Greece's Deal Leaves Too Much to Chance
(Bloomberg Opinion) -- The government must be ecstatic, and the prime minister’s tailor even happier. Greece has secured a much more generous than expected deal that should allow it to put its bailout behind it and let Alexis Tsipras put on the tie he promised to forgo until the country’s debt woes were over.
But there remains one sticking point: whether the country can raise money from the bond market on its own. Until Greece can successfully sell a multi-billion euro bond to international investors, it can’t truly be said to be on a sustainable path.
An offering could come as soon as July, but yields need to fall further and investors need to turn up in size. Neither is certain.
For now, the European Union, the International Monetary Fund and European Central Bank have chosen to extend and pretend.
Greece will get an additional 8 billion euros ($9.3 billion) of breathing space, bringing the country’s total buffer to 24 billion euros. Germany, too, has relented: It has acquiesced to a 10-year extension of Greece’s debt maturities.
None of this proves Greece can access the bond market in the same way as other European countries. Before this crunch meeting, Greece had planned to sell 4 billion euros in three and 10-year bonds this year. But May’s political turmoil in Italy put paid to the idea. With yields this high, it’s tough to see how the country can still issue. Investors, too, will want to see more stability before committing funds.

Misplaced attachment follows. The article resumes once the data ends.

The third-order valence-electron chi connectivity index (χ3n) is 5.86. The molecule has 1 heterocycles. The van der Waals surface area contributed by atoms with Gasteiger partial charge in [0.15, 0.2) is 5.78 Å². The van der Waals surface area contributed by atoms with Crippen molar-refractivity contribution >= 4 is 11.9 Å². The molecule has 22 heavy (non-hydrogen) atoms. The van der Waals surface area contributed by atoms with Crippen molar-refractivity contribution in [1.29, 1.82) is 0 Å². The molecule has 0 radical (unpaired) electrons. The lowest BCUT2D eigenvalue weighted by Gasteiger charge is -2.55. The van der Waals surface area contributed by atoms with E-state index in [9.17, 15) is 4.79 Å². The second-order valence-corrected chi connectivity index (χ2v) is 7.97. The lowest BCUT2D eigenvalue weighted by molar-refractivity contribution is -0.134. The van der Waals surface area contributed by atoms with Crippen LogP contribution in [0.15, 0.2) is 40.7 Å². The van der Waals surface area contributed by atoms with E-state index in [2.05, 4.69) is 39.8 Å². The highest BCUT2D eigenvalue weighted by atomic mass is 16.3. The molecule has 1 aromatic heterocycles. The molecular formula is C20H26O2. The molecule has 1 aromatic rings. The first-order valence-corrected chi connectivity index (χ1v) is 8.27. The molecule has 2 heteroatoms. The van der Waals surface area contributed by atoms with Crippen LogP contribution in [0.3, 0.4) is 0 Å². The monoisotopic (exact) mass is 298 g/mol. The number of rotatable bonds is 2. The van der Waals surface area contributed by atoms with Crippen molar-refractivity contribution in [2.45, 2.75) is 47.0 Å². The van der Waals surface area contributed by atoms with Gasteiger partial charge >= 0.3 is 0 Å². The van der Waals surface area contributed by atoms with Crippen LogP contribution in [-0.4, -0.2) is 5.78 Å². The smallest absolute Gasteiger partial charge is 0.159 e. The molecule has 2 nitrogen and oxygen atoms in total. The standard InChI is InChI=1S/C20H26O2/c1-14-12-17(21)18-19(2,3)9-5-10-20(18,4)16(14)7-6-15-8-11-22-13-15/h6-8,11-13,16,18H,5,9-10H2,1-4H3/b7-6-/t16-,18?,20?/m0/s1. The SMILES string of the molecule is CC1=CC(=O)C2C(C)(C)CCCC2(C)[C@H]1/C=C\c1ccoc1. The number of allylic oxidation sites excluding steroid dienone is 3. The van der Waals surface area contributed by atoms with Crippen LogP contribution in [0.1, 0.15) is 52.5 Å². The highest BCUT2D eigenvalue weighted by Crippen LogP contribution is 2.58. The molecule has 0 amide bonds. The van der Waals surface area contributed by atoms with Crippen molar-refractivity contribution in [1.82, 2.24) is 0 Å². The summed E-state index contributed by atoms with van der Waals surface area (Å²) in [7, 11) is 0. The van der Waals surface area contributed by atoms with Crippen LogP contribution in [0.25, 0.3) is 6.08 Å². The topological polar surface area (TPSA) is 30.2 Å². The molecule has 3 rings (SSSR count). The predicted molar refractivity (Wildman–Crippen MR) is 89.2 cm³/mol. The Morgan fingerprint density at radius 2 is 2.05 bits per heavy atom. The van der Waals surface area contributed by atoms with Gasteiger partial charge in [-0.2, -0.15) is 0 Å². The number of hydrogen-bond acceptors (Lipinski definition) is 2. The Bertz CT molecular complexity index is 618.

Greece’s last bond sale, a 3 billion-euro offering maturing in 2025, went terribly after its launch in February: Yields spiked 50 basis points to more than four percent on the day of launch. The buyers are still smarting.
Yields had begun to recover — but then the Italian crisis erupted and Greece’s yields were swept higher, from where they have not yet fully retreated. The 2025 bond still trades 30 basis points higher than at launch. Yields on the 10 year — the maturity the country needs to sell to prove it has real access to the capital markets — are still more than four percent. At that level, it doesn’t make sense for Greece to come to the market.
Confidence is all when bailouts come to an end. The Greek yield curve needs to regain its poise before investors will return in sufficient size and regularity. With 320 billion euros of debt outstanding, the prospect of Greece failing again is too horrific for the EU to contemplate, so it has taken the easy political option. It’s a bet that at some stage this year — or next year if need be — Greece can pass the market access test. It’s amazing that so much has been left to chance.
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